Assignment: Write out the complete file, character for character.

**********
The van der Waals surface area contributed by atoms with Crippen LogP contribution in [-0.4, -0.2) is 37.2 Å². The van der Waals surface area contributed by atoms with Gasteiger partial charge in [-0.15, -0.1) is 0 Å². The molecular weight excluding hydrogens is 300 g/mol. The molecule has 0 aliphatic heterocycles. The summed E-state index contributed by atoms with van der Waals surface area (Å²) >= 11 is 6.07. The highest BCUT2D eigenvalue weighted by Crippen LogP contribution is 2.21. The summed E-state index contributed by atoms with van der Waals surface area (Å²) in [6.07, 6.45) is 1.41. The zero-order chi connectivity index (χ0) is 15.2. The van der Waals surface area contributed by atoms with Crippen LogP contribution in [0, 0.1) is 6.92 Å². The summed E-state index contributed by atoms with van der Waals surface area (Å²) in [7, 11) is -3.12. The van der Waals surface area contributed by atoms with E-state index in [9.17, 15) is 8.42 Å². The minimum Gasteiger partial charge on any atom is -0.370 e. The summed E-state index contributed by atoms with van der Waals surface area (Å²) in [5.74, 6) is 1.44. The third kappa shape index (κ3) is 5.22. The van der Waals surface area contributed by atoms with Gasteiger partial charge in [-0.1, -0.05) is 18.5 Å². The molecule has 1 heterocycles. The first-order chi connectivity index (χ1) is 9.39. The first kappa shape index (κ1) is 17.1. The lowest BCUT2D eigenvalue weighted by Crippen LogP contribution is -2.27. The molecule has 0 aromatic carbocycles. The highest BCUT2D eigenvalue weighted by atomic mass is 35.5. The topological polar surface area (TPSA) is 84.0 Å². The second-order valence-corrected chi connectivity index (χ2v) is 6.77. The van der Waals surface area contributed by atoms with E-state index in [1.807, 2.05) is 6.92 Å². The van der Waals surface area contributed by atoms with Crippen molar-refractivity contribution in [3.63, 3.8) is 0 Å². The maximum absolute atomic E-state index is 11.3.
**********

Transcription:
The van der Waals surface area contributed by atoms with Crippen LogP contribution in [-0.4, -0.2) is 37.2 Å². The van der Waals surface area contributed by atoms with Gasteiger partial charge in [-0.15, -0.1) is 0 Å². The molecular weight excluding hydrogens is 300 g/mol. The molecule has 0 aliphatic heterocycles. The summed E-state index contributed by atoms with van der Waals surface area (Å²) >= 11 is 6.07. The highest BCUT2D eigenvalue weighted by Crippen LogP contribution is 2.21. The summed E-state index contributed by atoms with van der Waals surface area (Å²) in [6.07, 6.45) is 1.41. The zero-order chi connectivity index (χ0) is 15.2. The van der Waals surface area contributed by atoms with Crippen LogP contribution in [0, 0.1) is 6.92 Å². The summed E-state index contributed by atoms with van der Waals surface area (Å²) in [7, 11) is -3.12. The van der Waals surface area contributed by atoms with E-state index in [9.17, 15) is 8.42 Å². The minimum Gasteiger partial charge on any atom is -0.370 e. The summed E-state index contributed by atoms with van der Waals surface area (Å²) in [5.74, 6) is 1.44. The third kappa shape index (κ3) is 5.22. The van der Waals surface area contributed by atoms with Gasteiger partial charge in [-0.1, -0.05) is 18.5 Å². The molecule has 1 heterocycles. The first-order chi connectivity index (χ1) is 9.39. The first kappa shape index (κ1) is 17.1. The lowest BCUT2D eigenvalue weighted by Crippen LogP contribution is -2.27. The molecule has 0 aromatic carbocycles. The highest BCUT2D eigenvalue weighted by atomic mass is 35.5. The topological polar surface area (TPSA) is 84.0 Å². The second-order valence-corrected chi connectivity index (χ2v) is 6.77. The van der Waals surface area contributed by atoms with E-state index in [1.807, 2.05) is 6.92 Å². The van der Waals surface area contributed by atoms with Crippen molar-refractivity contribution in [3.63, 3.8) is 0 Å². The maximum absolute atomic E-state index is 11.3.